and the untraceable bullet and the empty command,
until we saw that beneath language,
that beneath language, there was a cavity.
A small cavity. Just okay for the vole to hide,
for the song to collect a keynote,
for one sunflower seed that did root and sprout, and was trampled,
and thus did nourish the same soil that had brought it forth.

I looked at the moon.
I looked at the moon and I took my glass of wine and agile,
like a dervish dancer, with one hand raised and one hand down-
ward, so
I poured it, three drops of red and sweet, and
trembling, mature like me, eternal, ripe like God, like photons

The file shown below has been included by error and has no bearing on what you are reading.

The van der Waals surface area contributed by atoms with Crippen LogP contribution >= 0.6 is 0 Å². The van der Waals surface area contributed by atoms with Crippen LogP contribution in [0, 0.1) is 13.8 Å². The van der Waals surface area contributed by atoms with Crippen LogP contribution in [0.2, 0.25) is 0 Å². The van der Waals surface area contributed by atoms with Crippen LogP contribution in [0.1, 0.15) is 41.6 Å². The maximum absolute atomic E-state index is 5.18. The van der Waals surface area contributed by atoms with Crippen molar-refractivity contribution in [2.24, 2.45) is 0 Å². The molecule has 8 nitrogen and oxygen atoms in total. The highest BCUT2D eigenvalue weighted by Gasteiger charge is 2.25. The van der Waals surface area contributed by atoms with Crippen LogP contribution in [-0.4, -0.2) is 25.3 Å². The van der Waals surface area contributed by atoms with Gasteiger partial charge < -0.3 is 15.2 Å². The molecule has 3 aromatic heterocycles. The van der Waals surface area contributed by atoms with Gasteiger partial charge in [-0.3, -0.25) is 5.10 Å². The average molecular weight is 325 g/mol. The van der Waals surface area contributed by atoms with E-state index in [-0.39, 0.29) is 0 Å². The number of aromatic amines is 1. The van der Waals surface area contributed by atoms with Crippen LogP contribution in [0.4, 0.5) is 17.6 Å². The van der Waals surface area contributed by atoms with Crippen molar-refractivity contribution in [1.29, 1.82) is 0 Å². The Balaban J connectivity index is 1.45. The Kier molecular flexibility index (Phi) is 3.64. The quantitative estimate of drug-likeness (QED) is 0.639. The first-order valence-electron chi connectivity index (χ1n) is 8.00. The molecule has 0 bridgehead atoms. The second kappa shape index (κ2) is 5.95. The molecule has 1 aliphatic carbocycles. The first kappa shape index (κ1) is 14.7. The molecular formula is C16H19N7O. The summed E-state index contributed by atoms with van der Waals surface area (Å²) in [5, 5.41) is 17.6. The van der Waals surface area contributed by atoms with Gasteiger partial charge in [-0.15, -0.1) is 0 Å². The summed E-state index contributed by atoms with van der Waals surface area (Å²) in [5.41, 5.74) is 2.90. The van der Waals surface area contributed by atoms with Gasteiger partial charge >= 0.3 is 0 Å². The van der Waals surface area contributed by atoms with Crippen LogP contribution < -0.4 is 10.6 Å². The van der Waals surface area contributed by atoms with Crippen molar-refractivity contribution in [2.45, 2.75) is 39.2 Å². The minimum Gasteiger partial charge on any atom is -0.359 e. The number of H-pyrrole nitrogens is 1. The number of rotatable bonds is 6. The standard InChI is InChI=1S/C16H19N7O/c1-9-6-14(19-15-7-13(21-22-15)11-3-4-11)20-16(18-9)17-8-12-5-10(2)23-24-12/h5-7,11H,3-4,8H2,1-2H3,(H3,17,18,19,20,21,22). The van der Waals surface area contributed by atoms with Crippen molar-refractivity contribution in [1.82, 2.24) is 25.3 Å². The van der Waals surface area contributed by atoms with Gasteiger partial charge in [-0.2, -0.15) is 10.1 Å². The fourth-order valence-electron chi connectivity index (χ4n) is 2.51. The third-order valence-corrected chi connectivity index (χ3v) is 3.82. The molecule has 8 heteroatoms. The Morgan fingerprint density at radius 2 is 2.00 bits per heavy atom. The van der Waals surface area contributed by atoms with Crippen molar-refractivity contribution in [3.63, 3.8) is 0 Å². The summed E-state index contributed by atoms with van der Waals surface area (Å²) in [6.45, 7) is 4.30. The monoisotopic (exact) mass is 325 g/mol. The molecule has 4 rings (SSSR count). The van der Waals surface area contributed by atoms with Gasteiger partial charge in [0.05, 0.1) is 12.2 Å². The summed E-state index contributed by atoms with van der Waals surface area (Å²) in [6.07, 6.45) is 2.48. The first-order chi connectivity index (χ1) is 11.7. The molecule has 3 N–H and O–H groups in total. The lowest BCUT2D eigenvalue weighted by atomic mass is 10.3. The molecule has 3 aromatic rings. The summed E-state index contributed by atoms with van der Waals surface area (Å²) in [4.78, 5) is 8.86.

from the hand of the Maker: thank you. Thank you, my beloved. I now know
that you exist.

There is a way. I don’t know where it is.
There is a way. I do hear distant chiming,
a ship sails past and there’s no water to be seen,
a blue heron flies over with no map or compass. Or GPS.

Someone cut out the leaves of the maple tree against the sky,
someone collected the light of the stars in a mantle,
someone was singing softly about a new foundation.
Like this God intended the world,
like this, I know for sure.
Not with certainties but with doubts.
With the beauty of eternal ignoramus.
With the love of may be lost and gone.
Oh, open the door, I’ll step inside!

For somewhere there’s a new, and always old, address.


Translation from “De taal van de boodschapper” by Maria van Daalen, with advice by Annemarié van Niekerk.


The original Dutch version “De taal van de boodschapper”
Translation in Afrikaans (by Annemarié van Niekerk)
About Maria van Daalen